The animosity between Audi and Peugeot in the battle to win the Le Mans 24 hours race is continuing for another year, with both manufacturers launching a new challenger for 2011. However, has Audi done enough to retain their crown?
Audi R18 TDI
Audi has been the dominant force in Le Mans in the new millennium, winning nine out of a possible 11 races since 2000 with the R8, R10 and R15 respectively. However, the competition is now fiercer than ever, and there is no guarantee that the R18 will win just because of the four rings on the bonnet.
The R18 is a significant departure from its predecessors, with Audi adopting a closed cockpit for the first time (as used by Peugeot). This is aimed at improving the aerodynamic efficiency of the car, with aerodynamics now being of increased importance due to the tighter engine regulations which should level the playing field. The German manufacturer has therefore been forced to adopt a Six-speed 3.7 Litre V6 diesel engine instead of its customary 5.5 litre V12 power-plant. The one advantage Audi has gained from this is a much tighter engine packing, which obvious brings further aerodynamic benefits. Audi’s chief aerodynamicist, Martin Gershbacher, is the man responsible for this with a number of F1 inspired solutions having been adopted. This includes a push-rod suspension (as used by Red Bull) which improves the aerodynamic air flow to the rear of the car and an engine fin which was fully exploited by McLaren last season. As in F1, cooling has been compromised by the tighter packaging, with Gershbacher using miniscule side-pod vents to cool the engine. If too much air was taken in by the car for this purpose it would compromise its aerodynamic efficiency.
However, Audi has not completely forgotten about mechanical reliability, with the R18’s designers having also focused on the cars serviceability; with the R15 having been a complicated car to fix for mechanics. This led to many sleepless nights and delays during races when something went wrong. Breakdown cover should be far less of a problem for Audi this year, but whether these intentions have been followed through as planned will not be known until the R18’s first test on the 8th May.
Peugeot 908 HDI
It may carry the same name as its predecessor, but it is a very different car. Peugeot narrowly missed out of glory last year due to poor reliability, but hopes are high that the new car will emulate the success the team had in 2009, when it recorded a 1-2 finish. Aerodynamically the 908 has been a trend setter in the past which should stand them in good stead within the new era, with the 2011 car being an evolution of its predecessor aesthetically. However, one key era of development has been increasing the contact patch between the car and the road. This has led to Peugeot leading Michelin into developing a much wider front tyre, however, it should be noted the Audi will also benefit from this with them also being Michelin customers.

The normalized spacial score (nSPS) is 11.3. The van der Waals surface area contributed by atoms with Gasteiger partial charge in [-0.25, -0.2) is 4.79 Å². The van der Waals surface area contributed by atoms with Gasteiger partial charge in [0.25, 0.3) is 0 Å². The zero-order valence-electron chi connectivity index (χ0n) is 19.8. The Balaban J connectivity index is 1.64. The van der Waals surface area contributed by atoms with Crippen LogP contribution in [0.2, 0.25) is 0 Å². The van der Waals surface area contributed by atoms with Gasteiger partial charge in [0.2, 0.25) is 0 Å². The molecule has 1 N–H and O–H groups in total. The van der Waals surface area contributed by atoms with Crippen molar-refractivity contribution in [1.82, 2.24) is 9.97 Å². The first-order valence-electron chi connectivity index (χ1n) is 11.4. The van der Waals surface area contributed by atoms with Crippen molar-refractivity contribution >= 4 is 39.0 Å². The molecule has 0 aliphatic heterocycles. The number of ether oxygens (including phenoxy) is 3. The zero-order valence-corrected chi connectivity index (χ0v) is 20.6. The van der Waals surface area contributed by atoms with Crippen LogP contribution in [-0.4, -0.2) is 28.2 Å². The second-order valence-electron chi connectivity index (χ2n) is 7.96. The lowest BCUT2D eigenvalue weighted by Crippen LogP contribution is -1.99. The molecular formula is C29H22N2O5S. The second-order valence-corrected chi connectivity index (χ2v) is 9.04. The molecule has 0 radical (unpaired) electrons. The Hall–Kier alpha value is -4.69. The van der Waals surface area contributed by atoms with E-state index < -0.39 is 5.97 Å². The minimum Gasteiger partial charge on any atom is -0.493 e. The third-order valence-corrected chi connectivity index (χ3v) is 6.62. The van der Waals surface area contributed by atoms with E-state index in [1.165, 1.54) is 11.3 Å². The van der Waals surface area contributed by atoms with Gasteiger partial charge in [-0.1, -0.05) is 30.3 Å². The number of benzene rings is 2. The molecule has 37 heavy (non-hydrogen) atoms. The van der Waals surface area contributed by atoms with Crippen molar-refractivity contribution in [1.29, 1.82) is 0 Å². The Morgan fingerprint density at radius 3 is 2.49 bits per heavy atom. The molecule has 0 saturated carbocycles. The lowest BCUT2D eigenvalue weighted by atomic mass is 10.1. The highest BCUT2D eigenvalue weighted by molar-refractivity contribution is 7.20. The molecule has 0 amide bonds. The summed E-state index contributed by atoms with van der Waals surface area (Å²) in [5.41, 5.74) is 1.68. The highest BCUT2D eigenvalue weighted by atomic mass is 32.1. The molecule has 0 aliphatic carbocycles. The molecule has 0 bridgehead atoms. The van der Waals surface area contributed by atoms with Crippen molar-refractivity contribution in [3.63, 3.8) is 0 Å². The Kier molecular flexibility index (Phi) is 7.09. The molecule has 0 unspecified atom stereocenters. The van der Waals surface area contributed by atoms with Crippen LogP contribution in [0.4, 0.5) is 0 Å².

A big area of differentiation between Audi and Peugeot is the engine design, with Peugeot opting for a V8 HDi to replace its V12. Peugeot claim to have run the 550bhp motor on the dyno for the first time in January 2010, which should mean that most of its mechanical niggles are eliminated. However, the same can not be said about the car which, likes it predecessor, has experienced numerous mechanical problems since it made its testing debut in July 2010, mainly involving the drive-train.
Audi V Peugeot: let battle commence
The battle between Peugeot and Audi is going to be more intense than ever following the regulations overhaul for this year. Peugeot has had the pace advantage over the past couple of years thanks to its more advanced aerodynamic design and strong V12 motor. However, the efforts of Martin Gershbacher and his team appear to have helped Audi close the gap on Peugeot in terms of aerodynamic profiling and the new engine regulations have equalled the playing field in terms of both teams having to go back to the drawing board.
The one Achilles heal that Peugeot has had in the past has been reliability, but the team have worked hard to eliminate this with the before mentioned dyno testing and a more intensive testing programme which will have a ten month head start over that of Audi. This again could level the playing field out, meaning the 2011 genuinely is too close to call.